Copying files and folders is a task almost everyone who works with Linux performs on a daily basis. But, using the command line, it’s not as simple as dragging a file into another window on your computer. Rather, you need to use the
cp command to copy files and folders.
In this guide, we’re going to discuss how to use the Linux cp command to copy files and folders on Linux systems.
How to Copy a File Using Linux cp Command
The Linux cp command allows you to copy files and folders in Linux. The syntax for this command is as follows:
cp [source] [destination]
The “source” refers to the file or folder you want to move and “destination” is the target directory where you want to move that file or folder.
When “source” and “destination” are both files, the source file will be copied into the destination file. If you specify multiple files or directories as the “source”, “destination” must be a folder into which those files and directories can be moved.
Let’s walk through a few examples to illustrate how this command works.
Copy File in Current Directory
One of the most common usages of the Linux cp command is to copy content files in your current directory. Using
ls, we can see that our current folder contains the following files:
README.md app.sh config/ bin/ app/
Suppose we want to create a copy of the file “app.sh” into a file called “__init__.sh”. We could do so using this command:
cp app.sh __init__.sh
When we run this command, the contents of “app.sh” are copied into a file “__init__.sh”. Because the file “__init__.sh” does not exist, it is created. Now, if we run
ls, we can see that our new file has been created:
README.md app.sh __init__.sh config/
Copy File to Another Directory
We can also use the Linux cp command to copy a file into another directory. Suppose we want to create a copy of our “__init__.sh” file and store it in the “config” directory. We could do so using this command:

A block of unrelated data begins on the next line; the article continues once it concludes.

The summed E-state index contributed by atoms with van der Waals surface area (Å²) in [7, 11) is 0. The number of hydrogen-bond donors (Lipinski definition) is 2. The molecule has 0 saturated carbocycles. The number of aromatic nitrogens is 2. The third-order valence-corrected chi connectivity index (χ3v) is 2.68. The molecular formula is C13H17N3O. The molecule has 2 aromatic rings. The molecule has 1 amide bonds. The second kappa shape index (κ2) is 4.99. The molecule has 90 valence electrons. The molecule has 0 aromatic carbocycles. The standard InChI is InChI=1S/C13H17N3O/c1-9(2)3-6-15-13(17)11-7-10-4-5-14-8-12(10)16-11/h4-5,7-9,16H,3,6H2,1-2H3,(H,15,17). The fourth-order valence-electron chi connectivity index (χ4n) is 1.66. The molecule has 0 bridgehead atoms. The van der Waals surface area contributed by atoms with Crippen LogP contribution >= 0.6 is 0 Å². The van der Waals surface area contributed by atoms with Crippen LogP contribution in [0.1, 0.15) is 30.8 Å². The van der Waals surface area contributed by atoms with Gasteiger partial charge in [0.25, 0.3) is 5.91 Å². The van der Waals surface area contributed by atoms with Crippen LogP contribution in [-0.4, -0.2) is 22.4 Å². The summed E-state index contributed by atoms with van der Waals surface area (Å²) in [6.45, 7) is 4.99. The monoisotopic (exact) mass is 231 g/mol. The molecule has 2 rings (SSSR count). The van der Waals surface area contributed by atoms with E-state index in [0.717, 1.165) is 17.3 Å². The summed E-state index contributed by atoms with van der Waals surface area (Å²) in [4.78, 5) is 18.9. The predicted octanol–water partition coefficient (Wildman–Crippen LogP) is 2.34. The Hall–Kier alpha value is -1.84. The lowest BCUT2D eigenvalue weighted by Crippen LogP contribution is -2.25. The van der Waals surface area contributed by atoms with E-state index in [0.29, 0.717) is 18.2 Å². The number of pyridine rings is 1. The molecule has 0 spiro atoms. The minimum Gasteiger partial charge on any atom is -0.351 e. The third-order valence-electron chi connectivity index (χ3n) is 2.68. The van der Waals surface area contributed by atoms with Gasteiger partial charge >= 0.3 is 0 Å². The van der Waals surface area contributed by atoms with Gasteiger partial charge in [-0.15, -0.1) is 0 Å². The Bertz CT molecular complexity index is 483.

cp __init__.sh config/
We can use
ls to see the contents of our “config” folder:
This command returns:
You can see that a copy of the “__init__.sh” file has been created in the “config” directory.
You can also specify a new file name for the copy of the file you are creating. If you wanted to create a copy of “README.md” in the “config” directory and call it “readme.txt”, you could do so using this command:
cp README.md config/readme.txt
How to Copy a Folder Using cp
By default, the Linux cp command does not copy a directory. But, you can still use
cp to copy a folder. To do so, you need to pass the
This will copy a folder and all of its contents into another folder. The syntax for this command is:
cp -R [source] [destination]
Suppose we want to copy the folder “bin” to “bin_backup”. We could do so using this command:
cp -R bin bin_backup
If the destination directory you specify exists, the contents of the source directory will be copied into the destination directory. Otherwise, a new folder will be created with the value you specified for “destination”.
Copy Multiple Files and Folders
The Linux cp command allows you to copy multiple files and folders. The syntax for doing so is as follows:
cp [file1] [file2] … [destination]
Suppose we want to copy “app.sh” and “__init__.sh” into a directory called “bin”. We could do so using this command:
cp app.sh __init__.sh bin/
When you’re copying multiple files, the destination you specify must be a folder.
Alternatively, if you want to copy multiple folders, you would specify folders in the same place as we specified file names above. So, if you wanted to copy the folders “bin” and “config” into the folder “app”, you could do so using this command:
cp bin config app
The Linux cp command allows you to easily copy files and folders. You can use
cp to copy individual files and folders, or to copy multiple files and folders. If you want to find out more about this command, you can run
man cp to read the Linux manual’s description of how to use the cp command.